The only house to have been commissioned, created and lived in by William Morris.
The building was designed by Philip Webb, with Morris taking charge of the decorative schemes. Many members of the Arts & Crafts movement made contributions – the stained glass is the work of Edward Burne-Jones, while Morris's wife Jane and her sister stitched the embroideries that adorn the walls. After its completion in 1860, Burne-Jones described Red House as 'the beautifullest place on earth'.
The house's secrets continue to be revealed; conservation work in 2013 uncovered an unknown Pre-Raphaelite wall painting by Morris, Dante Gabriel Rossetti, Elizabeth Siddal, Burne-Jones and Ford Madox Brown. Designed for what had been Morris and Jane’s bedroom, it depicts Biblical figures: Adam and Eve with the serpent, Noah holding a miniature ark and Rachel and Jacob with a ladder. It was painted to resemble a hanging tapestry, and even has the illusion of folds.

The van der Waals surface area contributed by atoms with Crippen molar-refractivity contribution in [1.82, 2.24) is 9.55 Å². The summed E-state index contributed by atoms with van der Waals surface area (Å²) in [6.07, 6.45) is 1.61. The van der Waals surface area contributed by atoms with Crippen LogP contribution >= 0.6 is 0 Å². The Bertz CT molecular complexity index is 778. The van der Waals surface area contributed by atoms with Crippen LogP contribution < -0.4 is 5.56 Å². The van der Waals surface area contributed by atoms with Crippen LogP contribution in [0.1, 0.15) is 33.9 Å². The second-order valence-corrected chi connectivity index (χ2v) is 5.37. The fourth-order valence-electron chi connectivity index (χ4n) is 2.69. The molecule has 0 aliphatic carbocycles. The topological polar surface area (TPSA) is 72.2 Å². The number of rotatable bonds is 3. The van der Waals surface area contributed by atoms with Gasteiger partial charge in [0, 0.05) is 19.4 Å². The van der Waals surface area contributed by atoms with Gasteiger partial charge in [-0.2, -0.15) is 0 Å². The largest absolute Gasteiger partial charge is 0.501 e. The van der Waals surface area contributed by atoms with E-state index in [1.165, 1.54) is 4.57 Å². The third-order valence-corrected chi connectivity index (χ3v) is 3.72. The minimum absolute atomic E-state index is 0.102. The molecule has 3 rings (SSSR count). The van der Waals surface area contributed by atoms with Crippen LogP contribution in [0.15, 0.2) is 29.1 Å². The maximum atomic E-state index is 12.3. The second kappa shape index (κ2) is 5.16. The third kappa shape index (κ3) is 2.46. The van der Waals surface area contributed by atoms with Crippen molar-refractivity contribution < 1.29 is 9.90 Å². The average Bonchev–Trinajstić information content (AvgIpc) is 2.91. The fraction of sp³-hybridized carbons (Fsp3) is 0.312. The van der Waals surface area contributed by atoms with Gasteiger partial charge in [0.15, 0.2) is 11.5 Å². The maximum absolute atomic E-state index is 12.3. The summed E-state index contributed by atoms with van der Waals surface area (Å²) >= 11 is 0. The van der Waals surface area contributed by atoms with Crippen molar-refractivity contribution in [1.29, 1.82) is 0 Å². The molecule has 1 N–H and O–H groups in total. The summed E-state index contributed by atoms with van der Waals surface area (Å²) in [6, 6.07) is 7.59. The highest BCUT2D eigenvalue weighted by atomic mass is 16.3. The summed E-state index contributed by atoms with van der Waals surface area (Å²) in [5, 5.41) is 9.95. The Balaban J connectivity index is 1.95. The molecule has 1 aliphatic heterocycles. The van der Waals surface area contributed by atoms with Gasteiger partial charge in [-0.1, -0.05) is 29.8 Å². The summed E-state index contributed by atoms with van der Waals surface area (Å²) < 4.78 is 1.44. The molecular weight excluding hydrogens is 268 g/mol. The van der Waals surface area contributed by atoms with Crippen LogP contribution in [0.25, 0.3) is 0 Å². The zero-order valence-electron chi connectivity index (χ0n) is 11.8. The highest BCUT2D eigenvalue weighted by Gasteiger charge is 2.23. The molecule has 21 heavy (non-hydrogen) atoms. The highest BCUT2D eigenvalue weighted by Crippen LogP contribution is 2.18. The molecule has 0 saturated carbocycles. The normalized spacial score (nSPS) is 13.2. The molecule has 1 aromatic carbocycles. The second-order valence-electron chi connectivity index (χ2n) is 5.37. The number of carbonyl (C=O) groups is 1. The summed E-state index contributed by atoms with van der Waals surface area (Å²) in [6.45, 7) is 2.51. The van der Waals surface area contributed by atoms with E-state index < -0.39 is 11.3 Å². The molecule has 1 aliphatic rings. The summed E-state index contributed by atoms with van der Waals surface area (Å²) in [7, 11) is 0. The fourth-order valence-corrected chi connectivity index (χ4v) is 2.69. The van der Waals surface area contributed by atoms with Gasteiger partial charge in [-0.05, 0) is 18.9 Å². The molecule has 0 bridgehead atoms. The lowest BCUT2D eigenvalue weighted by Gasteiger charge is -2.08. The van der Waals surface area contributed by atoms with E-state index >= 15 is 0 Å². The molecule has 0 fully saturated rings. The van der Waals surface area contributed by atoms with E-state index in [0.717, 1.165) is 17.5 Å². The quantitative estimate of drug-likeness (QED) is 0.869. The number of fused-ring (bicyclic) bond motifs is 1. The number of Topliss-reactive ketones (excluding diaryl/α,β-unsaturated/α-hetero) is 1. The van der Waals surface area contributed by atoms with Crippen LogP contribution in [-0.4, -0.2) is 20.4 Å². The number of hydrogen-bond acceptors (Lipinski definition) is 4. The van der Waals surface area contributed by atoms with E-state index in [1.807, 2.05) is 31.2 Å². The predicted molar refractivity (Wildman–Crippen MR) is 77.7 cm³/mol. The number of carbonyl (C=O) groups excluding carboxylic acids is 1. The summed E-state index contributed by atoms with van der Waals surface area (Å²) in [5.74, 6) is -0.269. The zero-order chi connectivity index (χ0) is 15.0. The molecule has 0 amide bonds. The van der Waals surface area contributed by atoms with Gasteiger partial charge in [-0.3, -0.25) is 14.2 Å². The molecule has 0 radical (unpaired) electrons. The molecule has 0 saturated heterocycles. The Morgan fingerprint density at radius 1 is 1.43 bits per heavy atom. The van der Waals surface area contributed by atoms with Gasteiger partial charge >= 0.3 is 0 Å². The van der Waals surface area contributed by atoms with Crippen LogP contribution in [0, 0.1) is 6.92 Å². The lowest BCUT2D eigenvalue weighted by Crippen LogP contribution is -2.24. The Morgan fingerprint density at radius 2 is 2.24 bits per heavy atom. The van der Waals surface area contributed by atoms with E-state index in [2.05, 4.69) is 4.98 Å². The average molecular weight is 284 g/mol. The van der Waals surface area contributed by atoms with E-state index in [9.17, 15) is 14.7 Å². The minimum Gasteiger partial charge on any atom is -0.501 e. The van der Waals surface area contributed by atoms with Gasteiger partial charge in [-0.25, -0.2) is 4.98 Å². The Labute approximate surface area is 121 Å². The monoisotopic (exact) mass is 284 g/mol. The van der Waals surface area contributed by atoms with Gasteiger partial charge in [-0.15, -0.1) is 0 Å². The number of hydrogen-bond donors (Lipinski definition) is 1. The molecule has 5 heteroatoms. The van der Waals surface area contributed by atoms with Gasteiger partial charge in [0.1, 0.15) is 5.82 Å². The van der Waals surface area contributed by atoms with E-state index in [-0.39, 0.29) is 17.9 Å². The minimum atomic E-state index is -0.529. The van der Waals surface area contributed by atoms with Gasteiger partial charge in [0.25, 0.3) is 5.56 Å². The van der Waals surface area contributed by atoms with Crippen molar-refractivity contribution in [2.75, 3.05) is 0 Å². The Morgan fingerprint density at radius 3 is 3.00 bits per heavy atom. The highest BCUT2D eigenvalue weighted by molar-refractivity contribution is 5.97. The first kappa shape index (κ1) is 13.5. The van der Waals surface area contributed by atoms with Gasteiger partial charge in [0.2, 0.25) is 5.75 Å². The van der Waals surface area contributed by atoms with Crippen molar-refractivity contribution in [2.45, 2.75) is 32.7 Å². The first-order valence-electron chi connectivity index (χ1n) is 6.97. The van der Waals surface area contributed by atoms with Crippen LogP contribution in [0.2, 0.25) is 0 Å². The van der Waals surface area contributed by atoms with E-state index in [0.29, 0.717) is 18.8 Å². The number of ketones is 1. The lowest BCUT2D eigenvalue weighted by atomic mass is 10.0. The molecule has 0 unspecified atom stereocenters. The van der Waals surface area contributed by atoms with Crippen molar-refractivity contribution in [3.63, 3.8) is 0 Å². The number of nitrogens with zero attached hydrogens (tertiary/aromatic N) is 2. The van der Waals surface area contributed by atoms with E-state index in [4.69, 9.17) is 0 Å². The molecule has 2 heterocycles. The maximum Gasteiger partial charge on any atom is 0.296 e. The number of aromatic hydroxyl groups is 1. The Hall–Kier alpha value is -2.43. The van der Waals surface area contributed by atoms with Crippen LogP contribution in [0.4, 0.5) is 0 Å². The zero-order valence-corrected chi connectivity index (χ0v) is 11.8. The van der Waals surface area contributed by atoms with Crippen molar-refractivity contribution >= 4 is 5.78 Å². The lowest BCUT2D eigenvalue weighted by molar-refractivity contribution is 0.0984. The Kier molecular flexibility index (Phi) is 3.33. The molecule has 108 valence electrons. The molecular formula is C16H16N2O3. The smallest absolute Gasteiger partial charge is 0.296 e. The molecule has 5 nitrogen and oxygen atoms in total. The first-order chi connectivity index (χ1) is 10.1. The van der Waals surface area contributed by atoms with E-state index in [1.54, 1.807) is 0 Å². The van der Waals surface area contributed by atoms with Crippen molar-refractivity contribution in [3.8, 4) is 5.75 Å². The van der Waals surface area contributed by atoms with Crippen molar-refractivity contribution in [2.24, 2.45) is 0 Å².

The house is a work of art in itself; the collection consists of the wall paintings, furniture, stained glass and tapestries that were created by Morris and his pre-Raphaelite friends to decorate it. There are several quirky features to look out for – the group were obsessed with wombats and Burne Jones drew one in his Drawing Room wall paintings, while a 'smiley face' also emblazons one of the ceilings.